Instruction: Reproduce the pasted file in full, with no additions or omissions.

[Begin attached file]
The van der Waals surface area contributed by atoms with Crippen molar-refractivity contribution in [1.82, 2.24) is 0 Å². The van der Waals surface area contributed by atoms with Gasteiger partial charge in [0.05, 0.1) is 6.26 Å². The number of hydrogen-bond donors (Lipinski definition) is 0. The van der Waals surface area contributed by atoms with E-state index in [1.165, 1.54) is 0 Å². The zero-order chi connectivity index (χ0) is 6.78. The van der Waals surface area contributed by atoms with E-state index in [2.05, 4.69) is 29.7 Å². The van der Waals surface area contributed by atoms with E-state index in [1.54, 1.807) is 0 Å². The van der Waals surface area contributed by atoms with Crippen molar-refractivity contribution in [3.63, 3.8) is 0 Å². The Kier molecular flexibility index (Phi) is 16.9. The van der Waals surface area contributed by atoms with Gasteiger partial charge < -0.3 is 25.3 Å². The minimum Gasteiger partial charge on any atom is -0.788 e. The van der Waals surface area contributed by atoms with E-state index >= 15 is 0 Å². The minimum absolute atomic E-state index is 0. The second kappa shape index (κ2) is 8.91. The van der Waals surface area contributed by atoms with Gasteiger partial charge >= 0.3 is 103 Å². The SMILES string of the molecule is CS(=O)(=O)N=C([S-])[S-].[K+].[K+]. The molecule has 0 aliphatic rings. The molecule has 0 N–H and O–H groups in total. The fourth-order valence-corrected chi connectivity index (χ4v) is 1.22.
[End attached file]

The van der Waals surface area contributed by atoms with Crippen molar-refractivity contribution in [1.82, 2.24) is 0 Å². The van der Waals surface area contributed by atoms with Gasteiger partial charge in [0.05, 0.1) is 6.26 Å². The number of hydrogen-bond donors (Lipinski definition) is 0. The van der Waals surface area contributed by atoms with E-state index in [1.165, 1.54) is 0 Å². The zero-order chi connectivity index (χ0) is 6.78. The van der Waals surface area contributed by atoms with E-state index in [2.05, 4.69) is 29.7 Å². The van der Waals surface area contributed by atoms with E-state index in [1.54, 1.807) is 0 Å². The van der Waals surface area contributed by atoms with Crippen molar-refractivity contribution in [3.63, 3.8) is 0 Å². The Kier molecular flexibility index (Phi) is 16.9. The van der Waals surface area contributed by atoms with Gasteiger partial charge < -0.3 is 25.3 Å². The minimum Gasteiger partial charge on any atom is -0.788 e. The van der Waals surface area contributed by atoms with E-state index >= 15 is 0 Å². The minimum absolute atomic E-state index is 0. The second kappa shape index (κ2) is 8.91. The van der Waals surface area contributed by atoms with Gasteiger partial charge >= 0.3 is 103 Å². The SMILES string of the molecule is CS(=O)(=O)N=C([S-])[S-].[K+].[K+]. The molecule has 0 aliphatic rings. The molecule has 0 N–H and O–H groups in total. The fourth-order valence-corrected chi connectivity index (χ4v) is 1.22.